MIZUSHIMA, Japan - Mitsubishi Motors Corp.'s hyperproductive Mizushima plant was the model for its NedCar joint-venture factory in Holland, which is owned jointly with Volvo Car Corp.
Several Mizushima managers have worked at NedCar, trying to bring it to Mizushima standards. These include Masaru Suzuki, deputy general manager of the Mizushima Motor Works' assembling production department, who spent three years at the Dutch plant.
NedCar, however, never has come close to Mizushima's productivity. One reason is that it has far fewer robots than the Japanese factory. Mizushima managers, though, blamed European labor practices for much of the discrepancy between the two plants.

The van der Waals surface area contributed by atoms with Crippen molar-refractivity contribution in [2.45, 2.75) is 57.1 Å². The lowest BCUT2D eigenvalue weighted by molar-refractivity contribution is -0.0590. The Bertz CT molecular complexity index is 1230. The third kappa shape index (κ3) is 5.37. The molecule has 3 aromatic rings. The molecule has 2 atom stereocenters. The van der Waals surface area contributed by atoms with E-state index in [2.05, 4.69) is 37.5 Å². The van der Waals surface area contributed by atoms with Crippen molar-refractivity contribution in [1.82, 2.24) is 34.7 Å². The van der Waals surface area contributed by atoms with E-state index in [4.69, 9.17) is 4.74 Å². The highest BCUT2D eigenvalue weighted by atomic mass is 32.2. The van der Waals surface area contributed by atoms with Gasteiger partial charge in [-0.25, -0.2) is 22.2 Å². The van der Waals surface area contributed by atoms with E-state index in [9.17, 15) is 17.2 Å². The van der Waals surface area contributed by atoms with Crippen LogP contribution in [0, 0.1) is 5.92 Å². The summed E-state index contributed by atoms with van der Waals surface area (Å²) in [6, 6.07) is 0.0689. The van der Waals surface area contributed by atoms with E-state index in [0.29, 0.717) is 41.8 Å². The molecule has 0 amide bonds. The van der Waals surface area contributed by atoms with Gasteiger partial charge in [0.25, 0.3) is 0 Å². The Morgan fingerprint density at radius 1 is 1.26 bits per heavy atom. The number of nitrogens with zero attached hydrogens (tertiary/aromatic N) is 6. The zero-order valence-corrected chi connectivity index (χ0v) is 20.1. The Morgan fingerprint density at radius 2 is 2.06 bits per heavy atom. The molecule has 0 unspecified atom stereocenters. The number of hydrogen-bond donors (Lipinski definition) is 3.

Europe has too many holidays and too many restrictions that limit management's ability to mandate overtime, they said. The problem is not that the rules hold down total work hours but that they limit the plant's flexibility.
Moreover, in the Japanese managers' eyes, the labor laws encourage a casual attitude toward the job. As a result, workers at NedCar do not have the same commitment to work and do not come up with the steady stream of kaizen continuous-improvement suggestions that workers at Mizushima do.